Vietnam’s capital has shrugged off its hostile war-torn image to emerge as one of Southeast Asia’s best and most culturally significant cities. There are countless museums, all offering visitors a chance to better understand Vietnam’s history of revolution, war and art, while the tangled web of streets in the historic Old Quarter are a great place to wander around. It’s a great launching pad for trips into Sapa and Halong Bay. Overall, I enjoyed the city and its delicious mix of French colonial architecture.
Hostel prices: Dorms start at $5 USD while private rooms are around $20 USD for a double.
Budget Hotel Prices: Private rooms average $15-30 USD for a double.
Average Cost of Food: Street food is delicious and extremely cheap, with many dishes for less than $0.75 USD. $4 USD is enough for a meal in a casual restaurant.
Transportation Costs: Bus fares are usually no more than $0.05 USD and taxis start at $0.57 USD for the first two kilometers then $0.50 USD per kilometer thereafter.
Money Saving Tips
Street stalls – For the cheapest food in the city head to the Old Quarter which is packed with low-cost eats at the street stalls.
Negotiate – You should barter for everything from street stalls, markets and taxis. Tourists are often quoted huge prices and bargaining is expected.
Take the bus – These are the cheapest and most hassle-free way of getting around the city and are comfortable and efficient.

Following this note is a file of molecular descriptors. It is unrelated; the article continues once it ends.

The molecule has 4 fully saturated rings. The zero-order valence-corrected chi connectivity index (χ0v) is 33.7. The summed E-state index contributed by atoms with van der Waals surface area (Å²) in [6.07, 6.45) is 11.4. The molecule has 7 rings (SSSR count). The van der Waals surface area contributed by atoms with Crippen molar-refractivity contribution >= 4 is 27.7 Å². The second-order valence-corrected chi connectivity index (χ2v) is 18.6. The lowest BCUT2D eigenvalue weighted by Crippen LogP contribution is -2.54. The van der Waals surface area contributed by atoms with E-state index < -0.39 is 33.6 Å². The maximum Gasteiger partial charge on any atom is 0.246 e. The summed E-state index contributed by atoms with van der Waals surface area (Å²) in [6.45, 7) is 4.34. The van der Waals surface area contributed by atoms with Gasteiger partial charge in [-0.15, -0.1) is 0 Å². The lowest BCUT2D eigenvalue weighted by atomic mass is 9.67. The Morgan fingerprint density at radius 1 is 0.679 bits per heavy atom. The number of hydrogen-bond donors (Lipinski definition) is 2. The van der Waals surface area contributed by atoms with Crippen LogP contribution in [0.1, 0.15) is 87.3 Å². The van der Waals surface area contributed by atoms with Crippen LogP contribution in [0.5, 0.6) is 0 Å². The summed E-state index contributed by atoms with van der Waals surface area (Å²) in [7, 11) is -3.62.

Drink Bia Hoi – This draft beer is available on the street throughout Hanoi and starts at merely $0.15 USD per glass.
Top Things to See and Do
Wander around Hoan Kiem Lake – Get here early in the morning to watch throngs of people practicing Tai Chi, running, cycling and walking before their working day begins. In the center of the lake is the Tortoise Pagoda, a shrine to the famous giant turtles that live in the lake. The lake is very beautiful and there is a temple worth visiting on the the north end of the lake.
Visit the Vietnam National Museum of Fine Arts – The Fine Arts Museum is a must-see if you are interested in the various styles of Vietnamese art. There are fantastic exhibits of Buddhist art, folk art and silk and lacquer paintings but the museum’s most impressive feature is Kouan Yin, the goddess of mercy who is depicted with a thousand arms and eyes.
See Quan Su Pagoda – As the headquarters for the Vietnam Central Buddhist Congregation, Quan Su is one of the most important temples in the country. If you’re going to visit any of Vietnam’s pagodas, this 15th-century one is the one you should see.
Visit One Pillar Pagoda – Built in 1049, One-Pillar Pagoda sits on stilts over a lake and is a miniature reproduction of the original temple built by the Ly Dynasty. A prayer at this little wooden pagoda is said to bring fertility and good health.
Pay Your Respects at Ho Chi Minh Museum & Mausoleum – Ho Chi Minh is Vietnam’s leader and founder of the communist state. Ho lies in state at this grey concrete mausoleum, which is not far from the museum dedicated to his life and belongings and the house he used to live in. You’re able to walk through and see his embalmed body when it is not being repaired in Moscow. It’s morbid and fascinating at the same time.